The hazard functions for constant levels of HbA1c increased with longer exposure time (Fig. 2). The hazard ratio for a higher level of HbA1c increased with longer time and for HbA1c 8% vs HbA1c 7% was 1.05 at 1 year and 1.63 at 5 years, respectively. When HbA1c had been 8% for a long period and was subsequently lowered to 7%, the hazard function did not approach that of HbA1c 7% until 2 to 3 years later (Fig. 2).
Fig. 2

The hazard functions of developing retinopathy for patients with different HbA1c levels. Long-dashed curve, HbA1c 8%; short-dashed curve, HbA1c 7%; continuous curve, effect on risk after reduction from HbA1c 8% to 7% for 3 years (vertical lines), followed by subsequent increase to HbA1c 8%. Hazard functions were calculated using the HbA1c integral and the beta coefficients of the Poisson model

The corresponding survival functions were estimated from these hazard functions of HbA1c (Fig. 3). The survival functions when lowering HbA1c from 8% to 7% over a period of 3 years were mainly influenced by the HbA1c level before this improvement in glycaemic control.
Fig. 3

Survival function of developing retinopathy for patients with different HbA1c levels. Long-dashed curve, HbA1c 8%; short-dashed curve, HbA1c 7%; continuous curve, HbA1c reduced from 8% to 7% for three years. Survival functions were calculated from the hazard functions in Fig. 2

From the hazard functions for constant levels of HbA1c, NNT to prevent one event of progression of retinopathy were estimated (Table 1). The NNT when lowering HbA1c from 8.3% to 8% from diagnosis was 1,688 for the first 3 years and 13 for the period 9–12 years after diagnosis.
Table 1

Number needed to treat to prevent one event of retinopathy during different 3-year intervals when HbA1c is reduced from level at diagnosis

HbA1c level (%)

Time interval (years) since diagnosis

0–3

4–6

7–9

10–12

6 vs 7

721.5

59.7

19.2

10.1

7 vs 8

632.2

37.7

10.5

5.2

8 vs 9

482.6

24.1

6.3

3.5

7 vs 9

273.7

14.7

3.9

2.1

8 vs 8.3

1,687.8

94.3

24.9

12.7

The present model showed greater fit and predictive ability than previously used models based on baseline and updated mean HbA1c values (ESM Tables 19). It had a higher log likelihood value of −2,809 compared with baseline HbA1c of −2,918 and updated mean HbA1c of −2,865. For HbA1c values of 8% vs 7%, the present model predicted a 92% greater risk of retinopathy progressing over 6 years, while models using updated mean HbA1c predicted a 50% and baseline HbA1c predicted a 30% higher risk respectively. The number of events per time unit predicted by the present model for the DCCT was similar to the true number of events (ESM Tables 1011).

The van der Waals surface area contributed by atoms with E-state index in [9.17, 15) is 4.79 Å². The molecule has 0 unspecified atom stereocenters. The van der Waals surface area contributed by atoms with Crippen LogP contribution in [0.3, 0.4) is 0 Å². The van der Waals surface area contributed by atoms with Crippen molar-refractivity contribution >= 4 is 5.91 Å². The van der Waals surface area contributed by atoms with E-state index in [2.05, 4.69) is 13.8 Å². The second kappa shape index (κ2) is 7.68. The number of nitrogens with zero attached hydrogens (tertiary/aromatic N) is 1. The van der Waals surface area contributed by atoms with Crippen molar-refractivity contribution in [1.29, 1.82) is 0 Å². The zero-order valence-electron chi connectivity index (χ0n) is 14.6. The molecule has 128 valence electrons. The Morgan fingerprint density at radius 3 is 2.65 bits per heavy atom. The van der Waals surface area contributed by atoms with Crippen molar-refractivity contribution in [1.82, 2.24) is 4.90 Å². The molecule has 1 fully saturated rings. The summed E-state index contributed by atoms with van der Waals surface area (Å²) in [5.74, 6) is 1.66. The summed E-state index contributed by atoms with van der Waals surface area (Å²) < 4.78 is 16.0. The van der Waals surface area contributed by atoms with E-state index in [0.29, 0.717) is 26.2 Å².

Discussion

The shape of the metabolic memory of glycaemic control as measured by HbA1c and its effects on the development of diabetic retinopathy show that the present HbA1c value is not the most important. Instead, HbA1c values from 2 to 3 years ago contribute the greatest risk to current progression of retinopathy, with values from up to 5 years earlier contributing more than current values. Values from up to 8 years ago still have an important impact on current progression of retinopathy. Thus when reducing HbA1c, it will take several years before substantial preventive effects appear, since glycaemic control in the period before an improvement will initially have the main influence on complications. Similarly, in clinical trials, pre-study glycaemic control will have a greater impact on progression of retinopathy during the first years of the trial than any intervention. Hence, to distinguish a true beneficial effect, studies of the effects of glycaemic control on diabetic complications should probably be designed to run over extended time periods or to include patients with short previous exposure to hyperglycaemia. The harmful effect of a given HbA1c level will accelerate with longer exposure time, since more previous HbA1c values will exist, each leading to a risk contribution at the later point of time. Salutary effects, therefore, will continue to increase beyond the duration of clinical studies and are likely to have an even greater effect in clinical practice.